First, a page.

A Fondation Voir et Entendre team led by Drs. Jose-Alain Sahel and Serge Picaud will study vision. The team aims to apply techniques from the field of optogenetics to enable communication between neurons in the visual cortex and a camera-based, high-definition artificial retina worn over the eyes, facilitated by a system of implanted electronics and micro-LED optical technology.
A John B. Pierce Laboratory team led by Dr. Vincent Pieribone will study vision. The team will pursue an interface system in which modified neurons capable of bioluminescence and responsive to optogenetic stimulation communicate with an all-optical prosthesis for the visual cortex.
A Paradromics, Inc., team led by Dr. Matthew Angle aims to create a high-data-rate cortical interface using large arrays of penetrating microwire electrodes for high-resolution recording and stimulation of neurons. As part of the NESD program, the team will seek to build an implantable device to support speech restoration. Paradromics’ microwire array technology exploits the reliability of traditional wire electrodes, but by bonding these wires to specialized CMOS electronics the team seeks to overcome the scalability and bandwidth limitations of previous approaches using wire electrodes.
A University of California, Berkeley, team led by Dr. Ehud Isacoff aims to develop a novel “light field” holographic microscope that can detect and modulate the activity of up to a million neurons in the cerebral cortex. The team will attempt to create quantitative encoding models to predict the responses of neurons to external visual and tactile stimuli, and then apply those predictions to structure photo-stimulation patterns that elicit sensory percepts in the visual or somatosensory cortices, where the device could replace lost vision or serve as a brain-machine interface for control of an artificial limb.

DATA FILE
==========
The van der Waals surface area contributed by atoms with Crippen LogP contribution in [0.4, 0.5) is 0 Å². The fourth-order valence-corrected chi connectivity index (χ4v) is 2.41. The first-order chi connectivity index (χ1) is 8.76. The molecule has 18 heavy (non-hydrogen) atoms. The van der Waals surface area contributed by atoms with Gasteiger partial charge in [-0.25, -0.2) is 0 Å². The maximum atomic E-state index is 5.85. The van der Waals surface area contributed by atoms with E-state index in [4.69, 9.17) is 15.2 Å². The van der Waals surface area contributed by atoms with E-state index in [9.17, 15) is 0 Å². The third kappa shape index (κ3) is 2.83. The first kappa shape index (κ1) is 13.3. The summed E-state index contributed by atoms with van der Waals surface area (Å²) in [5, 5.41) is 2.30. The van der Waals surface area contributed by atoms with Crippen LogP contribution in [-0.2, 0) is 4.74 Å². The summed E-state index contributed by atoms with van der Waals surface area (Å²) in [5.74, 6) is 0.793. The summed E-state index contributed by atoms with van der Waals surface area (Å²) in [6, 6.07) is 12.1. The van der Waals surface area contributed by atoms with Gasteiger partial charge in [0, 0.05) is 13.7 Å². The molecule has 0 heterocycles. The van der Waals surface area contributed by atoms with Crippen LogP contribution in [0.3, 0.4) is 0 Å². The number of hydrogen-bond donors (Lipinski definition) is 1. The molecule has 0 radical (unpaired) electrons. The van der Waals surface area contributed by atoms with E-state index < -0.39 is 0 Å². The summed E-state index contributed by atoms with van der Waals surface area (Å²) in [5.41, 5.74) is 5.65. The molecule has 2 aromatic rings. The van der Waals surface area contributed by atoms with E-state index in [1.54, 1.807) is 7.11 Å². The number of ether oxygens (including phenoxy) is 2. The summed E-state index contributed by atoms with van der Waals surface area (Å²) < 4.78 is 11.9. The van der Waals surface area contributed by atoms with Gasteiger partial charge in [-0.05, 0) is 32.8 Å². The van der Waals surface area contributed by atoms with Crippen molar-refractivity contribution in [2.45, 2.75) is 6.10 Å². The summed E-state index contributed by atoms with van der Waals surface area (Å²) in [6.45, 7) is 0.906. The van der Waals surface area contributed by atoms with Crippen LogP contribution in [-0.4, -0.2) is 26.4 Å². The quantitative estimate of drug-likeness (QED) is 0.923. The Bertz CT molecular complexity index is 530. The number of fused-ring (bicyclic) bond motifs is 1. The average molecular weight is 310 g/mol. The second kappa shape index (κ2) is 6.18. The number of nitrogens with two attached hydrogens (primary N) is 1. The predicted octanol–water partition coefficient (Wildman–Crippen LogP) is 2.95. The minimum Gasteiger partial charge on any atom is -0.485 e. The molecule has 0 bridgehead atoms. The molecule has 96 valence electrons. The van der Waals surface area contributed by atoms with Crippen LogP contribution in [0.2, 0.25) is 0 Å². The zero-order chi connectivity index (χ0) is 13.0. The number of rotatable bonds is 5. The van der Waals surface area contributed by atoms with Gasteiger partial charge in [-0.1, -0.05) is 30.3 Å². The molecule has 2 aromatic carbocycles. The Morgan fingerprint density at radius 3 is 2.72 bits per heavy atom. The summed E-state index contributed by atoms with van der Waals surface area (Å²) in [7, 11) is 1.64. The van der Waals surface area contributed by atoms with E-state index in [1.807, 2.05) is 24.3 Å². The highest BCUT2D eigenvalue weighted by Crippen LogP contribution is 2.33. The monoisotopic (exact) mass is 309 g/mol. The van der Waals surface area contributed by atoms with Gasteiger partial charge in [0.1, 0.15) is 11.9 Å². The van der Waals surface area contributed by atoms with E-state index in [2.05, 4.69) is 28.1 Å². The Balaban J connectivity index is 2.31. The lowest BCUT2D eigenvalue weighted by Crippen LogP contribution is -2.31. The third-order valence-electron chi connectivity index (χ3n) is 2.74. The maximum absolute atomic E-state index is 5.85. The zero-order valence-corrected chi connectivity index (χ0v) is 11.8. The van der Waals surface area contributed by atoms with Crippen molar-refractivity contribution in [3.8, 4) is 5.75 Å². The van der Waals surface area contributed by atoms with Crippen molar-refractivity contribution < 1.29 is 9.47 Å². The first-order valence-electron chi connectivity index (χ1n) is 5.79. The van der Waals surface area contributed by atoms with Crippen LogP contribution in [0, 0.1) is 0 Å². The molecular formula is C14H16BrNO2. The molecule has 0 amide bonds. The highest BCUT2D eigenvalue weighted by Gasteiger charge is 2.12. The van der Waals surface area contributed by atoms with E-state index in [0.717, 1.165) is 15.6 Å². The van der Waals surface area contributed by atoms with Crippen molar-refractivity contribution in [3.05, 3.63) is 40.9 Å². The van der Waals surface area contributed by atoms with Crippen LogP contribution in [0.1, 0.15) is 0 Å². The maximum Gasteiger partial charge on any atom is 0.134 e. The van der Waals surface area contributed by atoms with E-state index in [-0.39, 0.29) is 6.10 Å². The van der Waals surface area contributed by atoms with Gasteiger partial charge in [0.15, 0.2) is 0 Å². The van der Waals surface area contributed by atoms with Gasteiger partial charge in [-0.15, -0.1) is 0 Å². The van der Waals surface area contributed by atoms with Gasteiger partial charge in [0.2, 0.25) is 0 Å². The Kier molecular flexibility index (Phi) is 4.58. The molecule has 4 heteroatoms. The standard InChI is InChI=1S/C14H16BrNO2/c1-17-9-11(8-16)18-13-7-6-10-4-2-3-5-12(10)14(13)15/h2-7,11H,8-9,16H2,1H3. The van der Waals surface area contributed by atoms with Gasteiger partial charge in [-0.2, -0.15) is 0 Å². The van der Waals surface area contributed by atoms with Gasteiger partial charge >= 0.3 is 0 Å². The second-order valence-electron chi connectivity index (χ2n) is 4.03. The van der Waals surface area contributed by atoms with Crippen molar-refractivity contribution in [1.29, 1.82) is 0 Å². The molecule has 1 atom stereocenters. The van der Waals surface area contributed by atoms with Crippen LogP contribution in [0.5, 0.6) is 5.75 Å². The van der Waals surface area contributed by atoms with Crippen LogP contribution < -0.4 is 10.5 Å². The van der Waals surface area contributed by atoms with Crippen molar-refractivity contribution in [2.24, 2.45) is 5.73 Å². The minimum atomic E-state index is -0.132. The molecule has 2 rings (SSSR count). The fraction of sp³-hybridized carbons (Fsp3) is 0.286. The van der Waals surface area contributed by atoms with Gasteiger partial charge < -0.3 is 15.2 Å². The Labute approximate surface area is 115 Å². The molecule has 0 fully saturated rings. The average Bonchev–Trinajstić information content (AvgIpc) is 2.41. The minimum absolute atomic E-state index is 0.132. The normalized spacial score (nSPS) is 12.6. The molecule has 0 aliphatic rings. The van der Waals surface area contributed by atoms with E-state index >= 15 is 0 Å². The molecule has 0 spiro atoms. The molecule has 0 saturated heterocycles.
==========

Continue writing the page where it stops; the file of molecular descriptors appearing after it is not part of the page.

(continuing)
Computers have advanced to such a level that the brain is already able to communicate with computers, albeit in a more indirect fashion.
Modern prosthetic limbs allow a remarkable amount of movement and precision by tapping into either brainwaves or nerve signals directly. What DARPA wants to do is improve the quality and bandwidth of that communication.
Phillip Alvelda, the NESD program manager explains, “Today’s best brain-computer interface systems are like two supercomputers trying to talk to each other using an old 300-baud modem,”
Alvelda isn’t the only one that strongly believes computers and humans will become physically linked.
However just like Alvelda he pointed out that the problem wasn’t the computers themselves, it was the way we were communicating with them.
“It’s mostly about the bandwidth, the speed of the connection between your brain and the digital version of yourself, particularly output,” he said.
Musk explained that computers are able to communicate at “a trillion bits per second” while humans are left trailing in their wake at about ten bits per second when we are texting or communicating via our smartphones.